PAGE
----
Women who spent over an hour a day sitting in front of the TV had an increased risk of developing colorectal cancer before age 50, results of a prospective analysis of the Nurses’ Health Study II suggested.
Compared with women with 7 hours per week or less of viewing time, relative risk (RR) of young-onset colorectal cancer was increased by 12% (RR 1.12, 95% CI 0.72-1.75) in those reporting moderate TV time (7.1-14 hours per week), and by almost 70% for those whose viewing time exceeded 14 hours per week (RR 1.69, 95% CI 1.07-2.67, P=0.03 for trend), reported Yin Cao, ScD, MPH, of Washington University School of Medicine in St. Louis, and colleagues.
The increased risk was observed in women with no family history of CRC, and was more pronounced for rectal cancer (RR 1,91, 95% CI 0.86-4.25) for the moderate viewing group and for those reporting >14 hours of TV time per week (RR 2.44 for >14 vs <7 hours per week, 95% CI 1.03-5.78, P=0.04 for trend), the authors wrote in JNCI Cancer Spectrum.
Also, “overweight or obese participants may be more susceptible” to increased CRC risk, they stated.
“This study may help identify those at high risk and who might benefit more from early screening,” the authors noted. “The fact that these results were independent of BMI and physical activity suggests that being sedentary may be an altogether distinct risk factor for young-onset colorectal cancer.”
“Young-onset CRC, or CRC before age 50 years, is typically diagnosed at a more advanced stage than conventional CRC (mean age 65 years at diagnosis), with more aggressive tumors, different clinicopathological characteristics, and greater years of life lost,” they explained.
In marked contrast to decreasing overall CRC incidence, rates of CRC have increased dramatically in people ages 20-49, with distal colon and rectal cancers disproportionately driving these trends in the U.S., the authors stated, adding that “By 2030, each will increase by 124% and 90%, respectively, among individuals ages 20-34 years, and 46% and 28% among those ages 35–49 years.”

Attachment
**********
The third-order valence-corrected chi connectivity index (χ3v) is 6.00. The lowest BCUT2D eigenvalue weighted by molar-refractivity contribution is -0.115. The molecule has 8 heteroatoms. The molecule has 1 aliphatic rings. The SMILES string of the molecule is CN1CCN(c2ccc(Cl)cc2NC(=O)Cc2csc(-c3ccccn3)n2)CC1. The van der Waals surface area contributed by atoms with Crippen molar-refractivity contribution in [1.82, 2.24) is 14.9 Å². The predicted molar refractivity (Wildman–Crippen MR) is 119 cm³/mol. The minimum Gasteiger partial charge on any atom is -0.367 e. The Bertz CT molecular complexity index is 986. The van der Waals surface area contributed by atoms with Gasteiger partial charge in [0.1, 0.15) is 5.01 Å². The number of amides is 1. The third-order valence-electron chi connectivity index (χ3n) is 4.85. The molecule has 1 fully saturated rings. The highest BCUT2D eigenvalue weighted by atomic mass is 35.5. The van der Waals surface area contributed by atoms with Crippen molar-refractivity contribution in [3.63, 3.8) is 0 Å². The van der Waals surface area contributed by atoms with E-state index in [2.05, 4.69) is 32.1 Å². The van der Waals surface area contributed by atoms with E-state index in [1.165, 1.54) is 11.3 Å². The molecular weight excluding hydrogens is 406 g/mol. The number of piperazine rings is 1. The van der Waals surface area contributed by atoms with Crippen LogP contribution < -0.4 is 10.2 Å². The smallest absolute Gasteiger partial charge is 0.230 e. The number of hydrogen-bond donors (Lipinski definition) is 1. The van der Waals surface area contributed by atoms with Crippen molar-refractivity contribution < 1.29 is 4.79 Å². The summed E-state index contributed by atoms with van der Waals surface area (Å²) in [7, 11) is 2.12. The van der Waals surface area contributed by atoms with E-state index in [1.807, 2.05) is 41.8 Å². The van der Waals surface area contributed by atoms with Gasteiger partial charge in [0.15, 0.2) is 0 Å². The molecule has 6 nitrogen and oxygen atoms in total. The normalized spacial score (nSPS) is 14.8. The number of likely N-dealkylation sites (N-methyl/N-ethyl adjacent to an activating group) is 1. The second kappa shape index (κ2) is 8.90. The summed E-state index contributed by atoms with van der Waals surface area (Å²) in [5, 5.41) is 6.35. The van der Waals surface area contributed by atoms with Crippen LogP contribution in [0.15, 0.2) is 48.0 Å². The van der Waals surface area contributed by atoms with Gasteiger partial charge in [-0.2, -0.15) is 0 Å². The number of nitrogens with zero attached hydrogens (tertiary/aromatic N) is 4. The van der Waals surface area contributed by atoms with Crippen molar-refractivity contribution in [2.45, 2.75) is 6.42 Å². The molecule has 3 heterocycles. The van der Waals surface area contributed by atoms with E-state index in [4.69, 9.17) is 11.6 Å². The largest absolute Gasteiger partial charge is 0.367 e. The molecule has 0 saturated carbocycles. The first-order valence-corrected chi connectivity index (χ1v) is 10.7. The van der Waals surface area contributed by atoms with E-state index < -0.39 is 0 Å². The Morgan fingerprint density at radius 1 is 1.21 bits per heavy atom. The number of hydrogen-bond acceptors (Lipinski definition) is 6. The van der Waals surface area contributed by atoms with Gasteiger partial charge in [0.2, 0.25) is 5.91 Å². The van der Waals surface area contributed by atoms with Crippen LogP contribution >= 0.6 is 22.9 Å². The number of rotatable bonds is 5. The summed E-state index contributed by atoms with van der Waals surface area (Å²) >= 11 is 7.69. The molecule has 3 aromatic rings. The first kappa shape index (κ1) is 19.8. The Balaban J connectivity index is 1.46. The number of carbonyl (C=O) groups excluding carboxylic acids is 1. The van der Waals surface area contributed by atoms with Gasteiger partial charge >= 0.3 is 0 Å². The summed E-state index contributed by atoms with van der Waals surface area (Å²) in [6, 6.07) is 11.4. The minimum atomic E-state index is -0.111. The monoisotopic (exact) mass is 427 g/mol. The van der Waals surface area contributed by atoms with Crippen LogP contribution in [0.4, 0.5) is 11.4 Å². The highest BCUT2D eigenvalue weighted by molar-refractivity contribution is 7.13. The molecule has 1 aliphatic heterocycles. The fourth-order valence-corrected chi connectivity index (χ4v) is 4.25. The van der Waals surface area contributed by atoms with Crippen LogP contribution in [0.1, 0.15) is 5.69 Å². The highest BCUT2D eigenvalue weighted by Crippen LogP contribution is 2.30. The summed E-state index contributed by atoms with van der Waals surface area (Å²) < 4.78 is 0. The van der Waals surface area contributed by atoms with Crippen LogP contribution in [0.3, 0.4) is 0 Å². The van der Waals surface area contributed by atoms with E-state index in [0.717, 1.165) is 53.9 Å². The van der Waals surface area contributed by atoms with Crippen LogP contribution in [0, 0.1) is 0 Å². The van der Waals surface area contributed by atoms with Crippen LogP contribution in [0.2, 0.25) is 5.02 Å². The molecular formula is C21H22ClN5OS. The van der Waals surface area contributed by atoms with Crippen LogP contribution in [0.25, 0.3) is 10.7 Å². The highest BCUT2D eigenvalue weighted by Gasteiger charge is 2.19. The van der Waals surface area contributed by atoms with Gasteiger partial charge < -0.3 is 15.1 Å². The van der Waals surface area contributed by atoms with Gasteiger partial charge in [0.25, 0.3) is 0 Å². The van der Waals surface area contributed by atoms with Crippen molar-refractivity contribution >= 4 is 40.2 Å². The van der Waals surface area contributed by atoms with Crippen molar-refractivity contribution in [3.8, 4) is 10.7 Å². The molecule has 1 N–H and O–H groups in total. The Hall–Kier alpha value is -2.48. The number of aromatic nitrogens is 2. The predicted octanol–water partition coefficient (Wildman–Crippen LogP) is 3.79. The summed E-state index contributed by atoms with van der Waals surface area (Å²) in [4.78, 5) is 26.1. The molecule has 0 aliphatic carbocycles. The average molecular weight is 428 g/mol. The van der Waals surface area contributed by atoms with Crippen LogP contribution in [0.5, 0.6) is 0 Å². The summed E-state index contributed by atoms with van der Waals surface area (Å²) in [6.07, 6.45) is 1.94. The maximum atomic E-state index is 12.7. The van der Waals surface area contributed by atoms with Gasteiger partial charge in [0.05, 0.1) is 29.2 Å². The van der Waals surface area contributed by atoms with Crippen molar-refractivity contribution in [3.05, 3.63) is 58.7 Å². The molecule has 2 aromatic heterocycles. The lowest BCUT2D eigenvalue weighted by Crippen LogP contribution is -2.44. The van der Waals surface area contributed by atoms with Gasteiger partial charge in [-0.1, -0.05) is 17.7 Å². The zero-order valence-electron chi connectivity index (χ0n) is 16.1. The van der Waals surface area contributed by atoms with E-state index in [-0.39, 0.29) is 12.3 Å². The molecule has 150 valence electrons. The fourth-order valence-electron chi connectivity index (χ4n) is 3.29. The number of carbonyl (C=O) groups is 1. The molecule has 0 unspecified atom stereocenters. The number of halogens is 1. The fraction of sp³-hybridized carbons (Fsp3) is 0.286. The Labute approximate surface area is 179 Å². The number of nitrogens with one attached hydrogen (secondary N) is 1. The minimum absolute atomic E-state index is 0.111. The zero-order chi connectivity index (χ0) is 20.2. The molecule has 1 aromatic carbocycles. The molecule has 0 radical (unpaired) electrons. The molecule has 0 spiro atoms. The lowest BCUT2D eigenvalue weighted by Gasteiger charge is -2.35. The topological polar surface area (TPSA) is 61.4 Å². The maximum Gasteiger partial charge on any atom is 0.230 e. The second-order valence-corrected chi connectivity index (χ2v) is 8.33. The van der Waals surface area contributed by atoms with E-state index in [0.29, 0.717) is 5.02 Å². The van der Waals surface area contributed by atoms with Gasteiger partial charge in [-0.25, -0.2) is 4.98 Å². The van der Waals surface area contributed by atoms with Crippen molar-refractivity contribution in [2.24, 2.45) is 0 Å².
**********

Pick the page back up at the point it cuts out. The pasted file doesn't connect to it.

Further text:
The current research is one of many that have linked sedentary behavior with a variety of chronic health outcomes, including a 2013 study that found associations between a sedentary lifestyle and an increased CRC risk in men. However, not all studies have identified conclusive or causal associations between prolonged occupational sitting and cancer and other health risks, as noted in a 2010 systematic review.
Cao’s group prospectively evaluated sedentary behaviors, primarily time watching TV, and risk of young-onset CRC among 89,278 women in the Nurses’ Health Study II, ages 25-42 at recruitment, between 1991 and 2011. Relative risks and 95% confidence intervals were estimated using Cox proportional hazards modeling; statistical tests were two-sided.
The group documented 118 young-onset CRCs (diagnosed at a median age 45) over a median follow-up of 13.9 years (1,262,540 person-years). Women who reported more TV viewing time were more frequently postmenopausal, smoked a greater number of pack-years (among ever smokers), had a higher rate of type 2 diabetes, more frequently used aspirin and nonsteroidal anti-inflammatory drugs (NSAIDs), used less multivitamins, were less physically active, and had generally poorer indices of healthy dietary intake, the group wrote.
Women reporting less physical activity, and those with a prior history of smoking also had elevated risks for young-onset CRC compared with their reference counterparts.
There was no clear increase in risk for other forms of sitting at home, such as meal time or time spent at a desk, or between sitting away from home and risk of young-onset CRC, Cao’s group noted. And limited evidence suggests that when compared, TV viewing, but not computer use, was more closely associated with chronic disease risk.
A trend toward reduced risk of young-onset CRC was observed among participants who reported greater light intensity behaviors, such as standing or walking at work or home, the authors added.
Several biological mechanisms support these observations, they stated. Prolonged sitting can result in extended exposure to fecal carcinogens such as secondary bile acids; impaired glucose homeostasis and decreased vitamin D levels; and gut dysbiosis, they wrote, while increased TV viewing specifically may result in lower energy use, higher caloric intake, and less healthy diets, all of which are CRC risk factors.
“These findings suggest that minimizing inactivity may offer protection against young-onset CRC beyond any risk reduction gained from the prevention of other major chronic diseases,” the authors stated.
A study limitation included the use of a cohort “comprised mainly of white female nurses, an accurate reflection of the profession’s demographics at cohort conception, and a racial group disproportionately burdened by young-onset CRC.”
Cao disclosed support from the Raymond P. Lavietes Foundation. Co-authors disclosed support from the NIH, the Crohn’s and Colitis Foundation, the National Research Foundation of Korea, and Massachusetts General Hospital.